On the eve of a special event organised by China to select members of an assembly to rival Hong Kong's Legislative Council, Britain has challenged the Chinese to seek international arbitration to determine the legality of its group.
Using some of the strongest language by the Government since the 1989 Tiananmen Square massacre, the Foreign Secretary, Malcolm Rifkind, yesterday accused his Chinese counterpart, Qian Qichen, of breaking a pledge last April not to establish a rival legislature before the handover of power in July. He called China's actions a "serious set-back for the development of representative government in Hong Kong".
While Britain was challenging China to determine the legality of its legislature at a body such as the International Court of Justice, Martin Lee, leader of Hong Kong's Democratic Party, urged Peking to hold meetings of its council in the colony and face a High Court challenge to its legality. Today, 400 members of a selection committee will gather in the border town of Shenzhen to choose the rival legislature's members.
Mr Pattern told The Independent: "The actual procedures that we're going to be obliged to witness tomorrow are so stomach-turning. Here we will have members of this appointed echo-chamber, nominating one another, choosing one another, voting for one another.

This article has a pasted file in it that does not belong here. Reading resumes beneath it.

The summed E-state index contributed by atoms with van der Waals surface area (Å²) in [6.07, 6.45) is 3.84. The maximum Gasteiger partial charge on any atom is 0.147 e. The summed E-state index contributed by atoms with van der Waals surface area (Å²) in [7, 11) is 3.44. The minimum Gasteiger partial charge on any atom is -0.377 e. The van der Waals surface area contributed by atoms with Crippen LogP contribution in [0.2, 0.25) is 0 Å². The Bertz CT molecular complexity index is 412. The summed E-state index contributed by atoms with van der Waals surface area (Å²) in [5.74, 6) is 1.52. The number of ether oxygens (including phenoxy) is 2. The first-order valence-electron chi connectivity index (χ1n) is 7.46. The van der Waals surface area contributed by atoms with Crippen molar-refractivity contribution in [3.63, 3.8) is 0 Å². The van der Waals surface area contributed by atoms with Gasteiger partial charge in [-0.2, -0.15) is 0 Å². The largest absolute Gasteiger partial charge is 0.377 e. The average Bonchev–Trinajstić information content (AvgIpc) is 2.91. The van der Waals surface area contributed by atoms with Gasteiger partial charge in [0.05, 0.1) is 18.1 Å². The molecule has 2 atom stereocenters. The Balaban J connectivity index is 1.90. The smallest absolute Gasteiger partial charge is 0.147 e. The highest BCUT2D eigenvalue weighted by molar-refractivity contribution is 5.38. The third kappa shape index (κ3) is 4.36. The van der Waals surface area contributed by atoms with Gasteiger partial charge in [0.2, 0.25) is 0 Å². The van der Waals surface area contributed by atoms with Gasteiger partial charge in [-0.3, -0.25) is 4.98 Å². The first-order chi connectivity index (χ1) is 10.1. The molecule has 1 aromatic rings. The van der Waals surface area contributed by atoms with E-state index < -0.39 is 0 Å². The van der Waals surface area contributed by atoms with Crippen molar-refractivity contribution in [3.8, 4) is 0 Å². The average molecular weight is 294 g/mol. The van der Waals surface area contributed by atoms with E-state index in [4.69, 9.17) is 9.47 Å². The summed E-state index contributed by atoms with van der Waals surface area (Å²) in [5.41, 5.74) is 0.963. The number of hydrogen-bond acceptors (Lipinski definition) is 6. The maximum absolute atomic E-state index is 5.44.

"The average tennis club runs its affairs in a more dignified way. We also have a position where the people who were defeated in the  Legislative Council elections are seeking to get into this body by the back door," he added, pointing out that leading pro-Peking politicians had vowed not to gain office in this way, yet were putting their names forward for selection.
"There's one simple fact," the Governor said. "Chinese officials don't want to have as many democrats in the Legislative Council as the people of Hong Kong regularly elect."
Mr Rifkind called in the Chinese ambassador, Jiang Enzu, on Thursday to issue the arbitration challenge and tell him Britain expected the Provisional Legislature to be rapidly replaced by "a substantive legislature constituted by genuine elections ...".
In a move to put further pressure on China, Britain also vowed to report every six months to Parliament on Hong Kong developments until 2000, when the Sino-British Joint Liaison Group, responsible for Hong Kong transitional issues, is wound up. The report will carry a special emphasis "on the protection of human rights in Hong Kong" and its findings will be forwarded to United Nations human rights monitors.
All these moves will infuriate China. In a first response, China's spokesman from the New China News Agency (NCNA) in Hong Kong said Mr Rifkind's challenge to the legality of the Provisional Legislature was "groundless". Before the statement was issued Mr Patten said: "What on earth do Chinese officials think an international treaty means?" he asked. "An international treaty governing Hong Kong's civil liberties does not mean that come the first of July Britain can walk away from Hong Kong and wash its hands of responsibility ... there is a continuing moral commitment by Britain."